I hope this helps you survive due diligence! Have a great weekend.
Tough for me not to jump on the bandwagon when I see an article on the benefits of launching a startup in a small city.
Here is a most recent example from Inc. I agree with all 8 items listed, and I think Ithaca has 7 of the 8. Ithaca has centers of excellence (primarily at Cornell and now also at Coltivare; we have REV; we have good business locations to rent (with more being built); we have a really smart available workforce due primarily to Cornell, Ithaca College and TC3; companies clearly make a big splash when they are successful or exit; we have a very well connected startup community thanks to many events and eship-oriented groups; and Ithaca does allow for plenty of “focus” time. In my view, however, we could use more executive talent (so, all you seasoned execs, feel free to move here!).
In addition, one item not listed explicitly that I think should be on any list is that small cities are fabulous places to live and raise families. Easier, cheaper, “kids camp for everything”, great outdoor attractions, no traffic, 5 minute commutes, etc.
In short, Ithaca rocks for startups (and do many other small cities, but I am a little biased!).
I thought it might be interesting to pose a question and see who gets the right answer. The facts leading up to the question are a little complex, but I think the question is an easy one.
1. Company AB is an existing operating company that is doing well. Company XY is also an existing operating company that is doing well. Both AB and XY have venture investors. AB and XY are in the same industry “Z”, but have complementary product offerings.
2. Private equity firm LM wants to do a roll up of AB and XY to form a larger company with a broader range of product offerings in industry Z.
3. The plan is for private equity firm LM to make an offer to buy company XY. The structure of the offer is not irrelevant, but assume it would be a stock purchase. LM’s offer would be made through company AB, so that it feels like LM/AB are making the offer together with the end game being that AB’s management team would run the combined AB/XY company.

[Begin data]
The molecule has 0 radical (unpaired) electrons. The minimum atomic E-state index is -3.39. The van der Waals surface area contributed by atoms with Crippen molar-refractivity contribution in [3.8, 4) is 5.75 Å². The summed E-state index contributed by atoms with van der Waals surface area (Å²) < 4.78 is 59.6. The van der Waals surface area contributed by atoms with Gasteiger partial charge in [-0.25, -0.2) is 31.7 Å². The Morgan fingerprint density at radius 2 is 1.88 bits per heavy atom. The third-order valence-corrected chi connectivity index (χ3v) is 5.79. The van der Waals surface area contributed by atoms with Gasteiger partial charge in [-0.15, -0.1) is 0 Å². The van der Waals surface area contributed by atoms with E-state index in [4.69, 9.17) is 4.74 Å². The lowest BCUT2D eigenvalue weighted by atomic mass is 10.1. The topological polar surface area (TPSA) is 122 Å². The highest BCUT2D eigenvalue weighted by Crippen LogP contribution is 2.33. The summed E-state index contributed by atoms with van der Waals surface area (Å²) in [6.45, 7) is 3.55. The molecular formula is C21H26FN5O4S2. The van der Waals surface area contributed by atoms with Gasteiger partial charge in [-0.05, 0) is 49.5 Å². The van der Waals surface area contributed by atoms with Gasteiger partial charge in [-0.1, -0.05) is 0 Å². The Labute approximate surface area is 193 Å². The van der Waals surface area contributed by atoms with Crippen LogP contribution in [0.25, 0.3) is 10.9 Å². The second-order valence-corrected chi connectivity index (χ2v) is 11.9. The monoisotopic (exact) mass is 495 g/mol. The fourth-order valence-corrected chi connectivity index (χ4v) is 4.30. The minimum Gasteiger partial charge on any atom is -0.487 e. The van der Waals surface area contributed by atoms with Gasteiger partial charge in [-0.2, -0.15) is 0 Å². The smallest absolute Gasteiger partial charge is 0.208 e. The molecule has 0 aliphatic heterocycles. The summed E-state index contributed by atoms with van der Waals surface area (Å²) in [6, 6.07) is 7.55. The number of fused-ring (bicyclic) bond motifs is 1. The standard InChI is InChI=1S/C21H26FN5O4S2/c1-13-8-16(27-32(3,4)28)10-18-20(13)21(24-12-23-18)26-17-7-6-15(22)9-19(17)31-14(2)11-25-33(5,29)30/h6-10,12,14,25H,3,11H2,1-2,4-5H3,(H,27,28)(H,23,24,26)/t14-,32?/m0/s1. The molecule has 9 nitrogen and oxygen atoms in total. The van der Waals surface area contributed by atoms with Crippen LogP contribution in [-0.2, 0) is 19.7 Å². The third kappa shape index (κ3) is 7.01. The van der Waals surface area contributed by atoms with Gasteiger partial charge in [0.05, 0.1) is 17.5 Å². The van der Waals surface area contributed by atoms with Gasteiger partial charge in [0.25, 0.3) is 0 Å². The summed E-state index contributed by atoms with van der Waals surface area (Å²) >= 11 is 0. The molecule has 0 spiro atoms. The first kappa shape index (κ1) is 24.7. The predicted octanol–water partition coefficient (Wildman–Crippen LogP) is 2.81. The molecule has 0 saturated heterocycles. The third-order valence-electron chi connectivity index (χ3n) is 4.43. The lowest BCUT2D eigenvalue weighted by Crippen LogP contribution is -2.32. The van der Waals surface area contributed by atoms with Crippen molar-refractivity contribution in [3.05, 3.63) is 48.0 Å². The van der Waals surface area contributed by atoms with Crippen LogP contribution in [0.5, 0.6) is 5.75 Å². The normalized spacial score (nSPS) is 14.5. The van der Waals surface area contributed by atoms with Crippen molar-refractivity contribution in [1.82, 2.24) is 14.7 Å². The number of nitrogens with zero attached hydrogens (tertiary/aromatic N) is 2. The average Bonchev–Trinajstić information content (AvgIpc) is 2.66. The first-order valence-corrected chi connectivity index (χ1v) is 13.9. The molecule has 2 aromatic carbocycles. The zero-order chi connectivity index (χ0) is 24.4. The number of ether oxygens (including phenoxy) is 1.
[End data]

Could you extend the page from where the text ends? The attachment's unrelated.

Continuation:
4. To finance the offer, private equity firm LM would first make an equity cash investment in AB. Then AB would use a big chunk of the investment cash to buy company XY. Company XY’s stockholders would thus be cashed out (and hopefully happy). At the end of the day, Company AB would own Company XY (they would likely do a legal merger) and the shareholders of Company AB, which now includes the private equity firm LM due to its equity investment in AB, own the combined companies.
5. Let’s assume that private equity firm LM invested $22 million in company AB in step 4 above. Let’s assume that $19 million of that is used to buy company XY (so $3 million of fresh cash is left in the combined company to fuel ongoing operations).
Question: as an existing investor in company AB what is the #1 most important fact not disclosed above that I need to know to figure out whether or not I am in favor of this proposed deal?
Leave your answers in the comments.
I just came across a super series of easy to understand videos on startup boards of directors. Brad Feld (Foundry Group) teamed up with the Kauffman Founders School and created about 35 minutes of content arranged in 7 relatively short video segments. Brad wrote about this today is his own blog.
It is worth viewing for anyone that has a board of directors or is considering forming one (for those in the very very very early stages). The videos are here on the Kauffman Founders School site. In fact, the site contains links to video series on a number of relevant startup topics (finance, leadership, selling, marketing, etc.). Easy viewing.
It is over 40 degrees and sunny here in Ithaca today. I saw some students in shorts!